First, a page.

Asian Journal of Physics Vol 32, Nos 1 & 2 (2023) 5-10

Application of Raman spectroscopy in the analysis of plant tissues

Hartwig Schulz
Consulting & Project Management for Medicinal &
Aromatic Plants Waltraudstrasse 4, 14532 Stahnsdorf, Germany

On February 28, 1928, at the Indian Association for the Cultivation of Sciences (IACS), Kolkata (India), C V Raman and his associates for the first time experimentally showed that when monochromatic light is scattered by transparent media, the scattered light contains not only the original colour, but also other colours. This effect was named as Raman effect [1] and it belongs to one of the four most important discoveries in physics with the highest impact to applications in modern life [2].
My first contact with vibrational spectroscopy, (which employs IR and Raman Spectroscopy), was during my Ph D thesis, where I used IR and Raman spectroscopy to identify newly synthesised geometric isomers of various complex substances of the type OsXnY4–n ox (X,Y= Cl, Br, J; n = 1, 2, 3). The symmetry-related differences of the individual isomers were mainly evident in the Os-halogen vibrational region. According to the selection rules, predominantly symmetrical vibrations of the molecules could be observed in the Raman spectrum and assigned to the individual vibrational modes.
© Anita Publications. All rights reserved.

Peer Review Information
Method: Single- anonymous; Screened for Plagiarism? Yes
Buy this Article in Print © Anita Publications. All rights reserve


  1. Singh R, Rastogi V K, On the Occasion of 90th Anniversary of the Raman Effect, Asian J Phys, 27(2018) 93–101.
  2. .Rastogi V K, An Interview with Wolfgang Kiefer, On the occasion of 80th birthday of Wolfgang; Feb 12, 2021, Asian J Phys, 30(2021)239–250.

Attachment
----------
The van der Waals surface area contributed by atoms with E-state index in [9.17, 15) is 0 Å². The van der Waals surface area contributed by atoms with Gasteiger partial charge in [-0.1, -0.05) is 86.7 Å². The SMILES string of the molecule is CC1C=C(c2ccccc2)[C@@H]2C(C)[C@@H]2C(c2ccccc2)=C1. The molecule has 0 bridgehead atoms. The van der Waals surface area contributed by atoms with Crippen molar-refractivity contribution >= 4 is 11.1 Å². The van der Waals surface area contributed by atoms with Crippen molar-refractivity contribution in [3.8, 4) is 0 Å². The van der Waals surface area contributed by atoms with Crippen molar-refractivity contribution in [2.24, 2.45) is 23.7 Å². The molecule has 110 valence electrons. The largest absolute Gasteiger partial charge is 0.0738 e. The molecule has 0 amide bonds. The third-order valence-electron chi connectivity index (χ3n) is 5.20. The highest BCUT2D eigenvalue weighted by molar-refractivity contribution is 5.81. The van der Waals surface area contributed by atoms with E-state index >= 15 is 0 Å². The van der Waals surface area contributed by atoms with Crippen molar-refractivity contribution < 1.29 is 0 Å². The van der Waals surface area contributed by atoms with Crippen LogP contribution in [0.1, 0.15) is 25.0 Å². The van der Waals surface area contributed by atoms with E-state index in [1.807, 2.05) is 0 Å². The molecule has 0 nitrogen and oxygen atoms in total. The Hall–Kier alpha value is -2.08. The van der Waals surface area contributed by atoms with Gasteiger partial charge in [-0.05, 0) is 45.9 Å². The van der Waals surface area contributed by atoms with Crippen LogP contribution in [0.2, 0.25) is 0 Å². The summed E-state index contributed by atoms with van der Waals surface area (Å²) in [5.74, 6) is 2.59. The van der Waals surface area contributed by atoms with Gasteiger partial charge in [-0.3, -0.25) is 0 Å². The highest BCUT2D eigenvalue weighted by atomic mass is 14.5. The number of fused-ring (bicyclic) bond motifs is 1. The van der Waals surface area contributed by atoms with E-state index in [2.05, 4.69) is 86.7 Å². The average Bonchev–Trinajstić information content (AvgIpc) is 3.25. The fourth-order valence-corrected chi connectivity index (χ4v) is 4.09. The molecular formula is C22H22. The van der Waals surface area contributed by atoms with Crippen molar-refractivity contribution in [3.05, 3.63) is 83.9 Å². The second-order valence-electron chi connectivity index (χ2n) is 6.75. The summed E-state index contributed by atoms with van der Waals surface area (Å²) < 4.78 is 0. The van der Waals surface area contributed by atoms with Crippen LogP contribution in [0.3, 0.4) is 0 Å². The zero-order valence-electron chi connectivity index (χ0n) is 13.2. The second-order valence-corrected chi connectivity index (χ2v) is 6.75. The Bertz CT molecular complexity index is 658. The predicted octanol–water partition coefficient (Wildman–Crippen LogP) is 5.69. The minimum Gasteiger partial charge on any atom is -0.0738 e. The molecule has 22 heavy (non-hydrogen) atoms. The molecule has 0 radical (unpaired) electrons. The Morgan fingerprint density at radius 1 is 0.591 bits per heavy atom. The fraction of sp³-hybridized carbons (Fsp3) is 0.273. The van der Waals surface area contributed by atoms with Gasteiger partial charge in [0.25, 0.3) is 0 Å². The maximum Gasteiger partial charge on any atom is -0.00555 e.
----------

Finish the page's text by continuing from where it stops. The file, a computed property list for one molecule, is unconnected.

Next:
3. Baranska M, Schulz H, Application of infrared and Raman spectroscopy for analysis of selected medicinal and spice plants, Z Arzn Gew Pfl, 2(2006)72–80.
  4. Bukowska J, Piotrowski P, Surface-enhanced Raman Scattering (SERS) in Bioscience: A Review of Application, in: Optical Spectroscopy and Computational Methods in Biology and Medicine, editor: Malgorzata Baranska, (Springer, Dordrecht), (2014), pp. 29-59.
  5. Fiedler A, Baranska M, Schulz H, FT-Raman spectroscopy—a rapid and reliable quantification protocol for the determination of natural indigo dye in Polygonum tinctorium, J Raman Spectrosc, 42(2011)551–557.
  6. Baranska M, Schulz H, Determination of Alkaloids through Infrared and Raman Spectroscopy, in: The Alkaloids, Vol 67, editor: Cordell G A, (Elsevier), 2009, pp 217–255.
  7. Schulz H, Baranska M, Identification and quantification of valuable plant substances by IR and Raman spectroscopy, Vib Spectrosc, 43(2007)13–25.
  8. Stehle M A, Rösch P, Baranska M, Schulz H, Popp J, On the way to a quality control of the essential oil of fennel by means of Raman spectroscopy, Biopolymers, 77(2005)44–52.
  9. Baranska M, Schulz H, Reitzenstein S, Uhlemann U, Strehle M A, Krüger H, Quilitzsch R, Foley W, Popp J, Biopolymers, 78(2005)237–248.
  10. Baranska M, Schulz H, Baranski R, Nothnagel T, Christensen L P, In situ simultaneous analysis of polyacetylenes, carotenoids and polysaccharides in carrot roots, J Agric Food Chem, 53(2005)6565–6571.
  11. Schulz H, Baranska M, Baranski R, Potential of NIR-FT-Raman spectroscopy in natural carotenoid analysis, Biopolymers, 77(2005)212–221.
  12. Gamsjaeger S, Baranska M, Schulz H, Heiselmayer P, Musso M, Discrimination of carotenoid and flavonoid content in petals of pansy cultivars (Viola x wittrockiana) by FT-Raman spectroscopy, J Raman Spectrosc, 42 (2011)1240–1247.